“Oh my God, David Bowie died!” I exclaimed out loud to the taxi driver.

See, I had a strange encounter with David Bowie when I went to see him in concert in Battery Park in NYC in 2002. It was something I never forgot.

Before the concert began, I had the fortune to go “behind the scenes” to the back area where refreshments and such were being offered. (The friend who took me had access to these kinds of things.)

Anyway, I was waiting around for him to come back with a beer, just standing there looking at the trees, when I turned to see my friend rushing towards me.

“Cady!” he said, “David Bowie was asking about you!”

“What?”

“Yes! He wanted to know who the girl with the green hat was!”

I was wearing a little green hat, some kind of sweater, jeans, and platform boots. I had long blonde hair almost down to my waist at the time. I probably looked like some kind of character out of 1960’s London.

“What did you tell him?”

I think I was relegated to “some actress.” I wished he’d said I was a poet. Actors always get the bad rap. Still, I was pretty thrilled. David Bowie noticed me. I instantly turned into a groupie.

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Just before the show started, we all gathered around David’s trailer. By this point I was  ready to do whatever was necessary to make David happy, and I mean anything.  He had noticed me! What else did a girl need? (Insert older Cady eye rolls here).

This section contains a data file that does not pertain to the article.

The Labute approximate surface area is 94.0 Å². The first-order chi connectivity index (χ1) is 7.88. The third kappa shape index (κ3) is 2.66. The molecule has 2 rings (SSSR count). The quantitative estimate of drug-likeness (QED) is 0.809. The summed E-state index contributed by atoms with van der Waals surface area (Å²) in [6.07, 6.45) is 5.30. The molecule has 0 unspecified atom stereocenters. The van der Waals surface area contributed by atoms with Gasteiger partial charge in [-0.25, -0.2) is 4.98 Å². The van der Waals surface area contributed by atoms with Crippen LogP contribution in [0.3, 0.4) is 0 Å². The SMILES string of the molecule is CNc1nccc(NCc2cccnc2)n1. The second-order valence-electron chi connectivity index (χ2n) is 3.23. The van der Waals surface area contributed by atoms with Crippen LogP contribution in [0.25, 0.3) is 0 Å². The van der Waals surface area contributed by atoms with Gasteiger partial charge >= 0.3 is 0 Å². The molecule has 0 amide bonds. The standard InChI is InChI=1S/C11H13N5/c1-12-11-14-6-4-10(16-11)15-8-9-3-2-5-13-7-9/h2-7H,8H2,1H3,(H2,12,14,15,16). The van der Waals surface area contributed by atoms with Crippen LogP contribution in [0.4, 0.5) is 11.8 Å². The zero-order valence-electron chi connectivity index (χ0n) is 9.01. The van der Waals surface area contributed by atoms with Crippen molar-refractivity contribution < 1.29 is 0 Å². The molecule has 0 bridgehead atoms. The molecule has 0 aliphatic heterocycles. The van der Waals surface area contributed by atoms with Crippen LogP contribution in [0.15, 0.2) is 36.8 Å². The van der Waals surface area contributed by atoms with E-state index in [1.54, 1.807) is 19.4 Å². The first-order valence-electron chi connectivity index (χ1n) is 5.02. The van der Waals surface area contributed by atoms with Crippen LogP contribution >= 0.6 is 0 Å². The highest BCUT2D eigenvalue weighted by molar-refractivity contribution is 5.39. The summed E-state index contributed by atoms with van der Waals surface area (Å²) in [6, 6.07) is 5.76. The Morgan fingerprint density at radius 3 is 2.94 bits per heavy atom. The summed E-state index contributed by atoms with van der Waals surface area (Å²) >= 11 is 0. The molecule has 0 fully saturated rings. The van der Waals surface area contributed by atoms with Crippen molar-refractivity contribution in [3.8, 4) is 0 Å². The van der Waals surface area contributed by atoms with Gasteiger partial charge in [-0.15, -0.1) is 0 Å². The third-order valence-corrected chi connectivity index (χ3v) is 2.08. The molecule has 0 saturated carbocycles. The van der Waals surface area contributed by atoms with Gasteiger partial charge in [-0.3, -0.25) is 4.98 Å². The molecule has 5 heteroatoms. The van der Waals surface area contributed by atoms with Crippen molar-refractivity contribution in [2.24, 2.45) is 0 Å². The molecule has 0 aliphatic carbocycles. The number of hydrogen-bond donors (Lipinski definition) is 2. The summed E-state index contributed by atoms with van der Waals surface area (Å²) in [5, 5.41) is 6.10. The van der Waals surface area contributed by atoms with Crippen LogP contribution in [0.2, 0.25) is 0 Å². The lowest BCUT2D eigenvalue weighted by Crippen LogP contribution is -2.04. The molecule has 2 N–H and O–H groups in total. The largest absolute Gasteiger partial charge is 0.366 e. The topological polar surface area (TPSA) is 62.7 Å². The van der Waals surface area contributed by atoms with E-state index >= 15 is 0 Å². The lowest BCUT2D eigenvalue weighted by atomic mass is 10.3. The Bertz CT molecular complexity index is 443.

When he emerged from his trailer I noticed he was actually quite small. This was something that had never occurred to me before. That such a big star would be so petite.

As he came down the steps I was determined to make sure he knew that I was there. (Groupie mentality in full gear, as I mentioned. Who was I to get in the way of what Mr. Bowie wanted?) I waited until he was just about two feet away from me, right in my path, and I stepped in front of him.

“Hello,” I said.

“Hello,” he said.

Then something quick passed between us, or rather from him to me, that felt like this: “In another time, another place, I might ask you to wait for me after the show. But I’m a different man now. A married man, and I don’t do that anymore. So thank you, I’m flattered, but I have to pass.”

I felt all of that in just a moment. It was both gracious and clear. So I stepped aside and let him pass.  I honestly don’t know where I got the nerve to get in his way in the first place, really. What cheek!

During the show my friend and I got to be in the orchestra section with all the “Very Famous People” and we acted like the big, stupid David Bowie fans that we both were: singing along with the songs, sitting on the wall between us and the crowd, waving our hands up in the air. I even noticed David glancing over at us once or twice as if he were wondering, “Are those two going to be a problem?” until he realized that we just loved the music so much. When he saw that, and I believe that he did and understood what we were really there for, I think it lifted him a little bit. Because I saw a tinge of the young Bowie come out. A “spark” that was clearly a part of his younger art and self. It was dazzling.

Where he’s looking and gesturing was right where we were sitting, up high on a wall. I know, I know… I sound like a crazy fan…. but we WERE!

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This was just before he had heart surgery in 2004, so there’s a good chance his calmer demeanor was a reflection of the health issues he was dealing with, it’s possible is all I’m saying.

Of course it’s possible this was all in my mind, total projection, and I was just a fan and he was just a superstar. Of course, if he hadn’t ASKED about me, that’d be what it was. But he had asked. So it felt like a little something more.